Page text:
Sebastian Vettel, Ferrari, Hockenheimring, 2018

Vettel holding all the cards in Hockenheim

2018 German Grand Prix pre-race analysis

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Sebastian Vettel is on pole position for his home race for the first time in eight years. A first-ever F1 victory at the Hockenheimring beckons if all goes to plan on Sunday.

He has plenty of reasons to be confident: His Ferrari makes the best starts, has great straight-line speed and his closest championship rival is starting outside the top 10. Vettel is holding all the cards, but Hockenheim hasn’t always been kind to him.

“I have a bit of a mixed relationship with this track,” Vettel admitted after qualifying. “It seems sometimes we were really close in the past then for some reason it didn’t come together.

“So far this weekend it’s been great. The car is behaving well. I think we improved it for today.”

He looked at the top of his game in qualifying. Vettel seemed to keep more in hand for Q3 than his rivals, finding half a second more than anyone else as he swept to his fifth pole position of the year. Though the question remains what kind of contest we might have seen had Lewis Hamilton made it to Q3.


Regardless, Vettel has the chance to inflict serious damage on Hamilton in the championship. His first job will be to beat Bottas to turn one. This has been a Ferrari strength of late, as Hamilton pointed out on Thursday. “Ferrari have pretty good starts for the last three or four races,” he said. “They’ve been doing something different.”

“There’s a list that we have knowing where we are in terms of starts through the year,” he explained. “Ferrari have always been very strong. I think I had the best starts last year. We are now behind and that’s an area we can improve. We will.”

Hamilton did a series of practice starts during practice on Friday. Whatever Mercedes may have found won’t be as much help for him from 14th on the grid, but Valtteri Bottas in the other Mercedes will start alongside the Ferrari. The run to turn one at Hockenheim is short, however, and as Vettel showed in 2010 he knows exactly how to keep a fast-starting rival behind from pole position here.

Given that, Bottas may be more concerned about keeping Kimi Raikkonen’s third-placed Ferrari behind than worrying about taking the fight to Vettel. The long runs to turns two, six (the Spitzkehre) and six will give Ferrari plenty of opportunities to deploy their prodigious grunt.

Race day looks increasingly likely to stay dry but temperatures are expected to be cooler than on Friday, when several drivers experienced blistering. Even if it does get as hot as it did on Friday, that is unlikely to tip drivers into considering two-stop strategies. With all of the top 10 drivers starting on the same tyre, there will be little room for manoeuvre as far as tactics are concerned.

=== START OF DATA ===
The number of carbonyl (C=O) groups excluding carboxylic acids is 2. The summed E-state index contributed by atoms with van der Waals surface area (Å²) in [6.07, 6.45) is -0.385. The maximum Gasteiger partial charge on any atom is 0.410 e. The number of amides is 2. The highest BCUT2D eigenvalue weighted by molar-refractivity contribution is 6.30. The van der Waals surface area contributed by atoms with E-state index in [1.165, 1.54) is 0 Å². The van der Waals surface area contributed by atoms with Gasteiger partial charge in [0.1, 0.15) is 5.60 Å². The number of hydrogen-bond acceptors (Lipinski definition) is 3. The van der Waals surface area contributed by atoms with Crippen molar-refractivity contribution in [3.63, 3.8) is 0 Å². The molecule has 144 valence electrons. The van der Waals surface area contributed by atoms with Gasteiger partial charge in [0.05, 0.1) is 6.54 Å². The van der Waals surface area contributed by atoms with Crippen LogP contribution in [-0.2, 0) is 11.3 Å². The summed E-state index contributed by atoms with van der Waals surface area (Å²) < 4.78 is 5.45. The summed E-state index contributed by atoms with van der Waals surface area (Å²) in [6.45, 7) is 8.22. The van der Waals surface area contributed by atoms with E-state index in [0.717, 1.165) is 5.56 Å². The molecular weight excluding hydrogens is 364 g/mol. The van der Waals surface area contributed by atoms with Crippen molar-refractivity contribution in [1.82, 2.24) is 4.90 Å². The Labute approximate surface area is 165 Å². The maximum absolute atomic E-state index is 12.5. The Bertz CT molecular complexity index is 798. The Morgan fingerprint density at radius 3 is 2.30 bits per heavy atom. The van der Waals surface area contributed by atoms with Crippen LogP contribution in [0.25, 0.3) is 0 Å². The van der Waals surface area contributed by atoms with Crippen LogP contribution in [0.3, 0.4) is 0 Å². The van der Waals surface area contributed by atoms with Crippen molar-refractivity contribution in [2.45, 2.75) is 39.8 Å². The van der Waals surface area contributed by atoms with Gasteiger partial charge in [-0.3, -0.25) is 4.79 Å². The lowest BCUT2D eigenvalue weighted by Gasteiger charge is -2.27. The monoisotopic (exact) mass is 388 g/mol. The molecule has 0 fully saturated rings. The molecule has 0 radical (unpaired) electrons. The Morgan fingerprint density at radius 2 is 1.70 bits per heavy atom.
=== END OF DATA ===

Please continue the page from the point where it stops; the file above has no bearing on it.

The only likely question is going to be whether those starting on the ultra-softs find it quicker to run on softs or mediums for their final stint. Those who start outside the top 10 – notably including Hamilton and Daniel Ricciardo – will have fresh rubber and therefore the opportunity to run a longer first stint.

Mercedes say they aren’t concerned about Hamilton’s engine or gearbox after his loss of hydraulic pressure, so a penalty looks unlikely. Therefore he is expected to start 14th and should make his way up to fifth very quickly – after his first-lap clash at Silverstone he was back among the ‘big three’ teams within 10 laps. How successful his day is will hinge on how quickly he makes it through those cars at the start – and, of course, if there is a Safety Car or Virtual Safety Car.

For Ricciardo the climb through the field could be harder. However the Red Bull is very strong through the fast turn one, which should set them up nicely for the long straights, DRS zones and overtaking opportunities which follow it.

From fifth and sixth on the grid the Haas pair have a shot at a good result if they can keep out of each other’s way at the start. Fernando Alonso, on ‘new-tyre pole’ in 11th, should be a candidate for points in a McLaren which, for reasons which continue to puzzle the team, is more competitive over a race distance than a single lap.

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Qualifying times in full


Q2 (vs Q1)

Q3 (vs Q2)
1Sebastian VettelFerrari1’12.5381’12.505 (-0.033)1’11.212 (-1.293)
2Valtteri BottasMercedes1’12.9621’12.152 (-0.810)1’11.416 (-0.736)
3Kimi RaikkonenFerrari1’12.5051’12.336 (-0.169)1’11.547 (-0.789)
4Max VerstappenRed Bull1’13.1271’12.188 (-0.939)1’11.822 (-0.366)
5Kevin MagnussenHaas1’13.1051’12.523 (-0.582)1’12.200 (-0.323)
6Romain GrosjeanHaas1’12.9861’12.722 (-0.264)1’12.544 (-0.178)
7Nico HulkenbergRenault1’13.4791’12.946 (-0.533)1’12.560 (-0.386)
8Carlos Sainz JnrRenault1’13.3241’13.032 (-0.292)1’12.692 (-0.340)
9Charles LeclercSauber1’13.0771’12.995 (-0.082)1’12.717 (-0.278)